So! I'm tired after teasing all of that out, so I'm gonna close with some quick thoughts I around with over the first week:
Excessengineering - Excess consumption isn't really a new thought, but I felt like I got a pretty unique perspective on it during the first week. I started to view consumption in terms of infrastructure as opposed to goods and services. My first subject was roads. We stayed a night at the Pacific Biodiversity Institute (in Winthrop), and one of projects they did was publishing a map of all of the USA roadways accessible by vehicles without 4 wheel drive. It turns out there is something like 7 million miles of roads in this country alone. The map they created as visual representation based on the data really speaks for itself. It caused me to seriously question the structure of a society that 'needs' even further transportation development. My next thoughts focused on dams. Massive, massive walls of concrete in the path of a river are often put in a positive light because they generate electricity without emissions. But they have wrought really astonishing destruction on the surrounding ecosystem. They were basically dropped down as quick as possible during the 1920's and 1930's, 40-50 years before modern environmental concerns. Basically, while I don't have any hard facts at hand (although I did a cursory project on river dams in WA ~2 years ago, if you're interested), I'm going to take a wild guess and say that plunking 31 million tons of concrete (the Grand Coullee Dam) into the middle of a river doesn't come without some pretty profound consequences.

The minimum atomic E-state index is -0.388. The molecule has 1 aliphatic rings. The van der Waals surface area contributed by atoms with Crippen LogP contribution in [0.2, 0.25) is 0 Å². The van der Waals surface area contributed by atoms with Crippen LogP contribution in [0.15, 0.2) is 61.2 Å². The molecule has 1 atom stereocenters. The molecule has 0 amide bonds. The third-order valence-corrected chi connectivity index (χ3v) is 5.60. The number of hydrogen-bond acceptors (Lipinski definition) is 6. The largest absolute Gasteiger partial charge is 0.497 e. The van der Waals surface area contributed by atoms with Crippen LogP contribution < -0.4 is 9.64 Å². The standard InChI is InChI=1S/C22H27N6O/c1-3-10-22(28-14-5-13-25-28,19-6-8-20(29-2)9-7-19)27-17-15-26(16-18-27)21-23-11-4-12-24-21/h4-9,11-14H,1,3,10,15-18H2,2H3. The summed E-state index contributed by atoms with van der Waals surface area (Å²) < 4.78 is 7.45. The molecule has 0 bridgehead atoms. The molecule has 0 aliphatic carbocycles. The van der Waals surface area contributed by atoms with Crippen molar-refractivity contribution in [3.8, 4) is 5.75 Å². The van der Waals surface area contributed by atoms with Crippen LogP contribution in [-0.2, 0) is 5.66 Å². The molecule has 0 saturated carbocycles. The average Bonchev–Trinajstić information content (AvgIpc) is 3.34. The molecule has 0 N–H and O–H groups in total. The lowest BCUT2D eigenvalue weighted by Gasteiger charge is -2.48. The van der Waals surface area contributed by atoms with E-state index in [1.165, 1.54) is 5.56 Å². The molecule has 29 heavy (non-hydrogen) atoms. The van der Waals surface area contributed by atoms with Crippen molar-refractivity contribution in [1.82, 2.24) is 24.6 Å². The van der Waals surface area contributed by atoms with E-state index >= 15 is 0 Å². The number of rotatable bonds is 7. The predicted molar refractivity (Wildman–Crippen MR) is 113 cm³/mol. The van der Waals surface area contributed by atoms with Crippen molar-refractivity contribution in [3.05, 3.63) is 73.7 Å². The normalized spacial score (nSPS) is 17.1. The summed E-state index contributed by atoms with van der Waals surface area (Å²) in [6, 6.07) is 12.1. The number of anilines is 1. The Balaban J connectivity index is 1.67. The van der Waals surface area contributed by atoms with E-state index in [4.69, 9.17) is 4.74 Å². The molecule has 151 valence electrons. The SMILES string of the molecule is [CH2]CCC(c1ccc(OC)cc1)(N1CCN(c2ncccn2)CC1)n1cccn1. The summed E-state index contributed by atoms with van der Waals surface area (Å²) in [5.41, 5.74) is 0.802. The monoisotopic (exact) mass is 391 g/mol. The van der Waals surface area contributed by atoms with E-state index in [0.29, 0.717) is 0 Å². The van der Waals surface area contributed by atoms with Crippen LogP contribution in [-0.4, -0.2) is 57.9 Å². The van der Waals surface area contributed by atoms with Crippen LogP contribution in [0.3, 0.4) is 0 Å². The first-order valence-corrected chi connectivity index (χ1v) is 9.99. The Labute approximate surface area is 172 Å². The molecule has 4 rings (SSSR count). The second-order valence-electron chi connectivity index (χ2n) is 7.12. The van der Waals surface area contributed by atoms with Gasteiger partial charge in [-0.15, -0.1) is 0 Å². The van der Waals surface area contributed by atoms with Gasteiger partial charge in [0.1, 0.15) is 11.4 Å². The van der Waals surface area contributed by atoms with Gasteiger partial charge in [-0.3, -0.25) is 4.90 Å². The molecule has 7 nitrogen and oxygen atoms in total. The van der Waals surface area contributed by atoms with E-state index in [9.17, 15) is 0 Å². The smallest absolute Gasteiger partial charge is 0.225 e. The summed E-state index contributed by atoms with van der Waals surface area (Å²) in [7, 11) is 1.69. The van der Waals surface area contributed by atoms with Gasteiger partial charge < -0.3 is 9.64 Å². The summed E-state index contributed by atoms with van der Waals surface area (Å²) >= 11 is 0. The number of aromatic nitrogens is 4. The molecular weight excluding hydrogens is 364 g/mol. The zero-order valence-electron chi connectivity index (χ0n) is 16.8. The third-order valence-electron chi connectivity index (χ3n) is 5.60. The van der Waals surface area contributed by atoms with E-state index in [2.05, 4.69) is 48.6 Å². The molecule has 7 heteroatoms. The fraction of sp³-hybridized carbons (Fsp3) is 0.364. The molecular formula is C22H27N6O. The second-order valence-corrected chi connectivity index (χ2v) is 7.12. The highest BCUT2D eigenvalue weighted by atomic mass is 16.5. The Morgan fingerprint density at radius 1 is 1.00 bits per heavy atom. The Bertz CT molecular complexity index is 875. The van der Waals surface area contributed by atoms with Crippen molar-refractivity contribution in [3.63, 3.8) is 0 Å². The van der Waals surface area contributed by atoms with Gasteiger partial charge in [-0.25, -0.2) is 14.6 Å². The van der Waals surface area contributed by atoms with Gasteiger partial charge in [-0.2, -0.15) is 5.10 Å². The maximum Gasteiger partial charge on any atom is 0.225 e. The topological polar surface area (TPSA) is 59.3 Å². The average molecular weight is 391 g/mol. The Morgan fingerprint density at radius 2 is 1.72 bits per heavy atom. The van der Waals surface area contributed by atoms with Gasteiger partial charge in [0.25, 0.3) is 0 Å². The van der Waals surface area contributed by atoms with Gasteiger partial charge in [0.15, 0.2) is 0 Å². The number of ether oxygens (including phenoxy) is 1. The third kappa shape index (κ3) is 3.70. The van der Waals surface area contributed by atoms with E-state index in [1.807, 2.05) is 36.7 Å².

Youth of the West - This is mostly retrospective, after having been through the older part of the country. Washington has young mountains, young forests due to clearcut, and young development, as one of the most recent places to be settled by English Americans (my ancestors). I slowly realized, as I rode across, how unrefined this area is, and how fragile and transient, on cultural and environmental levels. This isn't inherently good or bad, but it helped me understand on of the most interesting challenges facing this country: in ways that affect policy, we are very diverse. And I don't mean that in a Oregonians wear Birkenstocks to opera way, but more in a 'it's been a long time in my family since consecutive generations were born within 100 miles of their grandparents'. This is important because ecosystems are wildly complex, and there is no getting around the fact that understanding them takes vast amounts of time. On the East Coast, put coarsely, it seems that they have spent their time understanding the ecosystem in order to dominate it. Over here, I don't think there's really a lot to say because we're basically the same people, but in the ways that we aren't, our culture is too young to really draw conclusions. Yesterdays dams might be tomorrow's equivalent of mountain top removal.